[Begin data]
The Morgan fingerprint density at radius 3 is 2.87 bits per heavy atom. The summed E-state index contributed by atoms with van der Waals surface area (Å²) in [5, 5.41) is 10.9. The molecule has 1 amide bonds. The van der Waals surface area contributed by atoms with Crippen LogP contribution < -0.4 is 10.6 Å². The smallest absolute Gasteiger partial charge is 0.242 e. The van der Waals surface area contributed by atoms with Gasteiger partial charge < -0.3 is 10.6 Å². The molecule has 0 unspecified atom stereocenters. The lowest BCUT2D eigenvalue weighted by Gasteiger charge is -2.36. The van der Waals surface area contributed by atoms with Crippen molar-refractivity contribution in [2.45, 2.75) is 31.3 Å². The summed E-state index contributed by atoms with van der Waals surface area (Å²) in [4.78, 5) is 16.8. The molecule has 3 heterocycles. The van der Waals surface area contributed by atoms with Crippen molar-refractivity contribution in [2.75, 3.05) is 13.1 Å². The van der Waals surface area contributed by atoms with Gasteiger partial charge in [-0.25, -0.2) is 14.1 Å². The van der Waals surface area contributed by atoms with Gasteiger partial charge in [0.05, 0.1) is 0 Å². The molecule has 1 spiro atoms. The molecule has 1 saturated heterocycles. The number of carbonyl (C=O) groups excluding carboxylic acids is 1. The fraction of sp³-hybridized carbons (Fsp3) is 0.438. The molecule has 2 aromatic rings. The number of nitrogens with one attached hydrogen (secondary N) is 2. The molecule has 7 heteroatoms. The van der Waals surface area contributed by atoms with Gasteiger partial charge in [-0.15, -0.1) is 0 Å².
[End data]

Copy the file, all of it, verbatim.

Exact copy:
The Morgan fingerprint density at radius 3 is 2.87 bits per heavy atom. The summed E-state index contributed by atoms with van der Waals surface area (Å²) in [5, 5.41) is 10.9. The molecule has 1 amide bonds. The van der Waals surface area contributed by atoms with Crippen LogP contribution < -0.4 is 10.6 Å². The smallest absolute Gasteiger partial charge is 0.242 e. The van der Waals surface area contributed by atoms with Gasteiger partial charge < -0.3 is 10.6 Å². The molecule has 0 unspecified atom stereocenters. The lowest BCUT2D eigenvalue weighted by Gasteiger charge is -2.36. The van der Waals surface area contributed by atoms with Crippen molar-refractivity contribution in [2.45, 2.75) is 31.3 Å². The summed E-state index contributed by atoms with van der Waals surface area (Å²) in [4.78, 5) is 16.8. The molecule has 3 heterocycles. The van der Waals surface area contributed by atoms with Crippen molar-refractivity contribution in [2.75, 3.05) is 13.1 Å². The van der Waals surface area contributed by atoms with Gasteiger partial charge in [-0.25, -0.2) is 14.1 Å². The van der Waals surface area contributed by atoms with Gasteiger partial charge in [0.05, 0.1) is 0 Å². The molecule has 1 spiro atoms. The molecule has 1 saturated heterocycles. The number of carbonyl (C=O) groups excluding carboxylic acids is 1. The fraction of sp³-hybridized carbons (Fsp3) is 0.438. The molecule has 2 aromatic rings. The number of nitrogens with one attached hydrogen (secondary N) is 2. The molecule has 7 heteroatoms. The van der Waals surface area contributed by atoms with Gasteiger partial charge in [-0.15, -0.1) is 0 Å².